That’s when the call came: “Hey, Eddie, this is Melissa Wegman of Wegman Films. We want to fly you and Mitch down to L.A. And have a little pow-wow with the writer, Larry Gross. Larry is the guy who wrote ’48 Hours,’ you know, with Eddie Murphy? Great guy. Anyway, we have hired him as the new writer on Shut Up Little Man. We want to get you down here, have you boys share some stories with Larry, throw around some ideas, and get our movie moving forward. Does that sound like fun?” “Ergh?” I gurgled forth. “What’s that?” Melissa queried. Trying to collect myself, I uttered: “Um, when is this going to happen?” “We were thinking at the end of this week. Can you get free?” I chuckled to myself - can I get free? The only other ’plans’ I had that week was a follow-up appointment at the Welfare Office to get my food stamps. So I told her: “Sure, I can get free.” Melissa ended by saying: “Okay, darling. I’m going to book the tickets pronto and call you back with the flight info.” Melissa called back an hour later and said that the reservations were for the day after tomorrow - a Thursday - and that we would be flown back on the following Monday. That would give us time to have at least two long meetings with Larry.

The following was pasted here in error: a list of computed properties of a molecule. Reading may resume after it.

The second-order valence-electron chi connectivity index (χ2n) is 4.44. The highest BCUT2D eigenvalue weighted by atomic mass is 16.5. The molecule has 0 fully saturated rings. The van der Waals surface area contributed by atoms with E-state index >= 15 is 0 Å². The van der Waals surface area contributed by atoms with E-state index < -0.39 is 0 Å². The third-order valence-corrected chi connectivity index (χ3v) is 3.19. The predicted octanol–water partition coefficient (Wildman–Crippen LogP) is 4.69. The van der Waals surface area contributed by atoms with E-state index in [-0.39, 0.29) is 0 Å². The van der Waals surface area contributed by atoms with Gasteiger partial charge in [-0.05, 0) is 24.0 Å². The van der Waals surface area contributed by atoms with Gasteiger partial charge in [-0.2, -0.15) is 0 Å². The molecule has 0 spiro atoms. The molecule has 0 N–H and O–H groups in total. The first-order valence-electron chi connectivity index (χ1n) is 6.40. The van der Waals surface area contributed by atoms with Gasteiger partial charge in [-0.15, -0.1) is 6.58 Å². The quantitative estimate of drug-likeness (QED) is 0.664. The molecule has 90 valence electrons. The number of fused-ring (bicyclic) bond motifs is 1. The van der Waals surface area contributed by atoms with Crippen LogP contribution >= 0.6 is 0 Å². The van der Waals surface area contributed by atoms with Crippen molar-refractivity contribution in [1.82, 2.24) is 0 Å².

The following morning I bussed my way 45 long minutes to 2nd and Lenora, the site of the Welfare Department. I had already filled out the Food Stamp application the previous week, and now I was returning to get the approved food stamp voucher. Which, in turn, I would have to walk a mile or so to the Food Stamp disbursement center housed inside a Check-cashing center. More hoop-jumping and degradation. Getting the actual food stamps in one’s hand was more work than work itself. I was down to my last thirty-four dollars in the world. I dragged my feet into the Welfare Office and took a seat among the down and out folks. There were only two open seats and one of them had had the cushion torn away and as if some aggrieved and aggravated nutter had slashed and gutted the chair in frustration. I took the other seat. I hadn’t eaten in almost 20 hours and was slipping into a glassy hypoglycemic haze. My mind drifted for I don’t know how long. On the periphery of my consciousness I heard a gruff growling voice somewhere in my field. “Grrrrrrrrr. Whatchyou lookin at?” I awakened from my glazed hunger to realize that the enormous man across from me was talking to me. Now that my eyes were coming into focus on him, he repeated his question: “I said what the fuck you lookin’ at?” I snapped to: “Oh, no, man, I wasn’t looking. I, uh, was just spaced out.” He leaned forward and snapped at me a little louder: “Bullshit.” Instantly, there was an armed guard standing between us, pulling me up by the shoulder. The guard spoke: “Look here. There’s no fighting in here and no cursing. You guys are going to have to take this outside.” The large angry man spat out in a shock: “Man, this punk is looking at me like a bitch!” The guard started to guide us toward the door and somehow I formulated a sentence: “Look, man, I am here to get my stamps. I am spaced out and hungry and I just happened to be spaced out in his direction.” The guard wasn’t listening and was quickly jettisoning us toward the door. I had visions of this other dude -- poor, frustrated, hungry like me -- pummeling me into a bloody stump just outside the door. I was terrified. I stopped on my heels and poke emphatically to the guard: “Hey. Listen! I just quietly want to get my stamps and get out of here. Really, man. I don’t want any trouble.” The guard stopped and looked at us: “If I hear even one more word out of either of you - you are out of here. I mean it.” Ten minutes later a dead voice flatly called my name over the intercom, and five minutes later I had my stamp voucher in hand. I made the long walk down toward the stamp disperser on First Avenue next to the pawn shop.